During the winter months, I stay in the parking lot to check on Sid as he negotiates the ice and snow covered alley. On occasion, I hoist him up after he tumbles, and I send him on his way.

“Thanks for the hand, pardner. Coulda got up by myself, probably, but it’s mighty nice of yuh. Never been as nimble since I got this damned hip replaced. Good thing I topped off the antifreeze. A fella gets cold real quick if he’s layin’ in the alley.”

Sid’s wife picks him up at the bar at 5:50 following the afternoon session, parking her Fairlane (Buy American!) near the front door, reviewing the minutes from the previous week’s meeting of the Republican Central Committee, and listening to the local radio station as she waits. The station has a limited play list, no more than thirty selections, so she knows the words to most of the songs, and sings along if she’s in the mood. This isn’t often, since prominent Republicans are rarely in the mood. She attends services at the Community United Methodist Church, and every Sunday she comments on Sammy’s fine Irish tenor as she exchanges Republican small talk with the pastor, wondering aloud how much better it would be if the star vocalist was not drunk.

Sid attends his Sunday service at the bar.

These fellows are standouts, but every now and then a Great Drunk distinguishes himself or herself by doing something extraordinary, ascending to a higher realm. These are moments I cherish, and ones I’ll mention when I butt heads with my wife.

One incident stands out and will serve my argument well. It is the stuff of legend in Siberia With a View

Greasy’s 8-Ball Masterpiece.

Greasy (given name Lawrence) is third in command of the town street department vehicle repair shop — a crew of three — and the youngest member of the lizards, gaining a stool when old Dutch De Vries strokes out after his first, and last, Jagermeister binge.

Lawrence socializes with the lizards, then devotes the remainder of his bar time to shooting pool. A lot of pool. Greasy owns his own cue (with faux leather carrying case), fancies himself a shark, and remains at The Throwback past the other lizards’ 5:50 afternoon departure in order to engage in Newtonian maneuvers atop the worn felt. It helps mend his broken heart.

Greasy was married to Loretta Peterson and the two of them lived in a tin-roofed, plywood-sheathed three-room hovel in a subdivision located west of town, a development absent covenants or restrictions — Greasy’s ideal environment. One day, Loretta falls for the bass player in a band from Albuquerque that plays at the Spanish Fiesta in the town park (on the gazebo stage that Greasy paints the week before). She bangs the bass player in the gazebo bathroom between sets, leaves town with him and his bandmates in an old delivery van — in which it’s safe to assume other activities then occur — and takes Greasy’s dog, Randy, with her.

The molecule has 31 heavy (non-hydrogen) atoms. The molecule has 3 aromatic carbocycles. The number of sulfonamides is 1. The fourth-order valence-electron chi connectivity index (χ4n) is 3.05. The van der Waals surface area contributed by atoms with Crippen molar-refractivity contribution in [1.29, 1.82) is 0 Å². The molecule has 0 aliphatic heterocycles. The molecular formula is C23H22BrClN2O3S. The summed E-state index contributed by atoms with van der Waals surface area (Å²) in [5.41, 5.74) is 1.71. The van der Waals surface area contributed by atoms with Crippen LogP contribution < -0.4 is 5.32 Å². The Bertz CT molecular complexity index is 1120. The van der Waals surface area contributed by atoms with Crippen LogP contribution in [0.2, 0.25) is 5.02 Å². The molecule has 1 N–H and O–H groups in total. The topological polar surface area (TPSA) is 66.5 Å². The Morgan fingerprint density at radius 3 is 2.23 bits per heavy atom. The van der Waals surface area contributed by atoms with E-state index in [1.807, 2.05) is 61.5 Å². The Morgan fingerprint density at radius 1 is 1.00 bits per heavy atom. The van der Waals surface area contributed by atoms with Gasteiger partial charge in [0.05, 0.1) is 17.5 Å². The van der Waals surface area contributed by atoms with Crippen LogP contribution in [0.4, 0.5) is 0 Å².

Greasy is crestfallen and speeds his healing by spending more time at The Throwback, and perfecting recipes for the squirrel and raccoon stews he cooks on a Coleman stove outside the hovel, next to the plastic water tank.

Prior to the Masterpiece, Greasy is known for his drunk’s performance at a well-attended holiday party — Cinco de Mayo, Memorial Day, Labor Day, no one remembers which. It places Greasy in the pantheon.

Plate loaded with baked beans, creamed corn casserole, fried potatoes smothered in green chile, and a pile of heavily sauced pulled pork, Greasy plops down with excessive force on a patio lounger and topples back, the food spilling on his chest. Greasy stays in position, acts as if nothing has happened, and eats the mess with his fingers, singing the chorus from the Lynyrd Skynyrd hit “Gimme Three Steps” between bites. A memorable moment.

But it’s nothing to equal the 8-Ball Masterpiece. As a result of his performance, center throne in the pantheon is his!

It’s the Fourth of July in Siberia With a View, the biggest celebration of the year. The parade makes its way down the main street led by the American Legion color guard, several of its members visibly proud that they fit in their old dress uniforms, an arrogant retired Marine colonel barking the cadence, in his mind still superior, still in command. The colonel is unusually short for a marine, but his brass is polished, he outranks the others, and this is all that matters.

A convoy follows the color guard, including fire trucks, law enforcement vehicles, dance and gymnastic groups, a Cub Scout Troop, evangelical church kids singing hymns and stopping in front of the reviewing stand to pray, the high school cheerleaders, restored classic cars, vans loaded with inmates from the nursing home, rodeo royalty from the Southern Ute Tribe perched on the hoods of pickups, political candidates on horseback pretending they’re regular country folk, the old hens from the We Love Red Hats Society, and a flat bed trailer bringing up the rear, carrying the local conjunto, mics feeding back, amps set at max volume.